The latest S&P/Case-Shiller Home Price index reveals that home prices, unfortunately, are still down and weakening.
According to Standard & Poor's, The 10-City Composite was down 0.4% and the 20-City Composite fell 1.6% from their November 2009 levels. Home prices fell in 19 of 20 MSAs and both Composites in November from their October levels.
With these numbers more analysts will be calling for a double-dip in home prices. ... The series are now only 4.8% and 3.3% above their April 2009 lows, suggesting that a double-dip could be confirmed before Spring.
Of course, many homeowners may feel that the recession never ended in the first place.
How much have some key cities' home prices fallen? From peak levels in 2006, Las Vegas is down 57.2%, Phoenix is down 53.9%, and Miami has dropped by 48.8% from its peak.
This is beyond worrisome for homeowners who bought at the top of the market, and now owe double what their home is worth. In response to price declines, both existing-home sales and pending sales are on the rise. This could signal that buyers feel we are nearing the bottom of the market and are now venturing out once again.
What are prices looking like across the nation? The national median existing-home price for all housing types was $168,800 in December, which is 1.0 percent below December 2009. Distressed homes rose to a 36 percent market share in December from 33 percent in November, and 32 percent in December 2009.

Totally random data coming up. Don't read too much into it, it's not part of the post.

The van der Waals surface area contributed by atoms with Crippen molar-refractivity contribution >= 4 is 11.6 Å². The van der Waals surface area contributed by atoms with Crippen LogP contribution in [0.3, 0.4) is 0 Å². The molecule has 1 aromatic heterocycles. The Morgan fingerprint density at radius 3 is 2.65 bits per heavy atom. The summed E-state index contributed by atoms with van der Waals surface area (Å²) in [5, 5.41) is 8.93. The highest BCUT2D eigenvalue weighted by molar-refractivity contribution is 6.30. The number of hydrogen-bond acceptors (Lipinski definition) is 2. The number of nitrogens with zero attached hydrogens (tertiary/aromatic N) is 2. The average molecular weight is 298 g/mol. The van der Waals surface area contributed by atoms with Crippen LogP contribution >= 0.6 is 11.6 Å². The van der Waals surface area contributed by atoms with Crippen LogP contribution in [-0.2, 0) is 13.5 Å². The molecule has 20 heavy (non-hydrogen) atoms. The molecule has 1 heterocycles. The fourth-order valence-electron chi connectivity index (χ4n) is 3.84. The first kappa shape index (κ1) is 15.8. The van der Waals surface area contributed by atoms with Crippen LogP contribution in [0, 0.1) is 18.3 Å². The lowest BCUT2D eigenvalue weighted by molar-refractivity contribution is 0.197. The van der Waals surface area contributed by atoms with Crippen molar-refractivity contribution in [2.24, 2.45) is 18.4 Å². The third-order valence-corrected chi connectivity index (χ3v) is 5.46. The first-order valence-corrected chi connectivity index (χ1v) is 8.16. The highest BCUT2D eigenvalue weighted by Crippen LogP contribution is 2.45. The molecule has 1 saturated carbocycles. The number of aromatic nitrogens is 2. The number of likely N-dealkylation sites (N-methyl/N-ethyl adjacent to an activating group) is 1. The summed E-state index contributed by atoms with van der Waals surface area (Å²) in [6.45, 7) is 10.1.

Existing-home sales rose sharply in December, when sales increased for the fifth time in the past six months, according to the National Association of REALTORS®.
NAR President Ron Phipps, broker-president of Phipps Realty in Warwick, R.I., said buyers are indeed responding to high levels of affordability. Historically low mortgage interest rates, stable home prices, and pent-up demand are drawing home buyers into the market. Recent home buyers have been successful with very low default rates, given the outstanding performance for loans originated in 2009 and 2010, he says.
Lawrence Yun, NAR chief economist, feels the past six months have shown a recovery and that projections for 2011 levels are getting much closer to an adequate, sustainable level.
In pending sales, the latest NAR index indicates a 2.0 percent increase over November. This is positive news despite the index being 4.2 percent below year ago levels.
In the past two years, home buyers have been very successful, with super-low loan default rates, partly because of stable home prices during that time. That trend is likely to continue in 2011 as long as there is sufficient demand to absorb inventory, Yun said. The latest pending sales gain suggests activity is very close to a sustainable, healthy volume of a mid-5 million total annual home sales. However, sales above 6 million, as occurred during the bubble years, is highly unlikely this year.